July 14, 2024


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Cheap Wheels: 1998-2002 Lincoln Town Car Touring Sedan | The Daily Drive | Consumer Guide® The Daily Drive


Lincoln Town Car Touring Sedan

1998 Lincoln Town Car Touring Sedan

Note: The following story was excerpted from the February 2021 issue of Collectible Automobile magazine.

For decades, the prototypical American luxury automobile was a full-size sedan often utilizing body-on-frame construction. Cadillac’s last of the type was the 1996 Fleetwood. Lincoln stuck with the recipe and offered Town Cars through 2011. For a while, 1998-2002 to be exact, one of them was the warmed-up Touring Sedan.

Lincoln styling, especially for the brand’s bread-and-butter sedans, was long defined by sharp-edged boxiness. This history may have made the redesigned 1998 Town Car more visually shocking at the time than it otherwise would have been. The curvy new bodywork was smooth and more contemporary, but was often compared to certain Fifties or Sixties Jaguar sedans. Such comparisons were ambiguous, and many of the car’s lines were quite simple and clean. Your scribe thinks much of this Town Car’s undeniable presence was a result of ample size and generous use of bright trim.

The restyled Lincoln was about three inches shorter than the previous Town Car, but it was by no means small with a 117.7-inch wheelbase and 215.3-inch overall length. Base curb weight was 3860 pounds, down from nearly two tons previously. According to Consumer Guide®, interior room “always was spacious,” but the editors noted the car wasn’t wide enough to comfortably seat six people.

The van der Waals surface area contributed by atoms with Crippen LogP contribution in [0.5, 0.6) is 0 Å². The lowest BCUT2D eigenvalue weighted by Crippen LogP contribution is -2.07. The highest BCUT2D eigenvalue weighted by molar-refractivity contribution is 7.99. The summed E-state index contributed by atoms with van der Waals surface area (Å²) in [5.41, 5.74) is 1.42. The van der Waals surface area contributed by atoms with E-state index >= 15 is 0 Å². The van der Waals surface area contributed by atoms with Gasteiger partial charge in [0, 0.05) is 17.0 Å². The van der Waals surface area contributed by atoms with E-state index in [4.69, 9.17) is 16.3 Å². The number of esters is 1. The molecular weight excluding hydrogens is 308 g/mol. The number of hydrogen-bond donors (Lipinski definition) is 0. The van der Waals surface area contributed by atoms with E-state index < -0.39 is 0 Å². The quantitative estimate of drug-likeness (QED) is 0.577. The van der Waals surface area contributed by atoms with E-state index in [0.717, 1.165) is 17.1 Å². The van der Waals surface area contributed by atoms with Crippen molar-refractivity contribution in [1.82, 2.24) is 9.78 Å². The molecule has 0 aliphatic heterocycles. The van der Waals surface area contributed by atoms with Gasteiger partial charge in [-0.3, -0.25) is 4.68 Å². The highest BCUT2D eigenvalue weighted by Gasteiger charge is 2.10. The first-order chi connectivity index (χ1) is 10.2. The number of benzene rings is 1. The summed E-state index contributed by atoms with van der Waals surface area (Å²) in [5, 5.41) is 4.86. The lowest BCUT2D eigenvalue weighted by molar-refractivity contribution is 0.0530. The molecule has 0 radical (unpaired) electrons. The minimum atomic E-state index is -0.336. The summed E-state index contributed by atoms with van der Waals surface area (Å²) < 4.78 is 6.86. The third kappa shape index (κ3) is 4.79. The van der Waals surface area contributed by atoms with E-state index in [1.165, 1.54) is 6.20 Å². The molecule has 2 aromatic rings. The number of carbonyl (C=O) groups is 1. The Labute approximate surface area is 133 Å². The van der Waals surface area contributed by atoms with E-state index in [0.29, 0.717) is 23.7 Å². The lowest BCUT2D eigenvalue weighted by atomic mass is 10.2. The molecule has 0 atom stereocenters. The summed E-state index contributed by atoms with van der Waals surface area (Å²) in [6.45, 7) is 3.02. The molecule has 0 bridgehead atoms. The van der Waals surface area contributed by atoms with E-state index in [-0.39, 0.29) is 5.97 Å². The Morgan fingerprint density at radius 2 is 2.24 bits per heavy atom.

We are most interested in the vaguely athletic Touring Sedan, created from a $500 option package for the midlevel Town Car Signature that started at $39,480. The headline was a 220-horsepower 4.6-liter V8 with dual exhausts, a useful upgrade from the standard 200-horse one-pipe version. Less obvious were the Touring’s other mechanical tweaks including retuned suspension, specific shocks, fatter stabilizer bars, modestly larger P235/60TR16 tires, a 3.55:1 axle ratio, and an 11.25-inch torque converter. Visual differences included perforated-leather upholstery, black bird’s-eye maple interior accents, and an argent-colored grille.

Review Flashback! 2011 Lincoln Town Car

Like other Town Cars, the Touring Sedan ran a full perimeter frame, four-wheel antilock disc brakes, and traction control. Up front there were unequal-length control arms and coil springs. In back there was a live axle with four-bar suspension, Watt’s linkage, and self-leveling air springs.

In a comparison test in its December 1997 issue, Motor Trend evaluated an engineering-prototype ’98 Town Car Touring and a Cadillac DeVille Concours. The Lincoln was judged quieter and smoother than the winning front-drive Caddy, but wasn’t as composed on rough roads. MT thought the Lincoln’s brakes were impressive, and found the four-speed automatic much smoother than it had been in earlier Town Cars. 

These Lincolns didn’t change much. The ’99s picked up side air bags. In 2001, a tweaked dual-exhaust V8 was rated at 240 horsepower. For 2002, Lincoln changed Touring from an option package into two separately catalogued models, the $42,875 Signature Touring and $45,005 Signature Premium Touring. Premium added a power sunroof and an Alpine-branded stereo with six-disc CD changer.

We couldn’t locate specific Touring production numbers, but according to the Encyclopedia of American Cars total 1998 Town Car sales came in at 110,718. That was the high-water mark for this generation, with production down to 67,579 by 2002.

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Table of Contents


  • Spacious interior and trunk.
  • Refined and quiet ride remains intact.


  • Even the strongest 240-horsepower Tourings are no match for contemporary Northstar-powered Cadillacs when it comes to muscle.
  • Thick roof pillars and high trunklid conspire against outward visibility.

Final Drive:

Any of these Lincoln Town Cars excels in areas valued by fans of traditional American luxury sedans. Still, the Touring Sedan’s easily overlooked upgrades improve the overall driving experience without introducing obvious comfort trade-offs.

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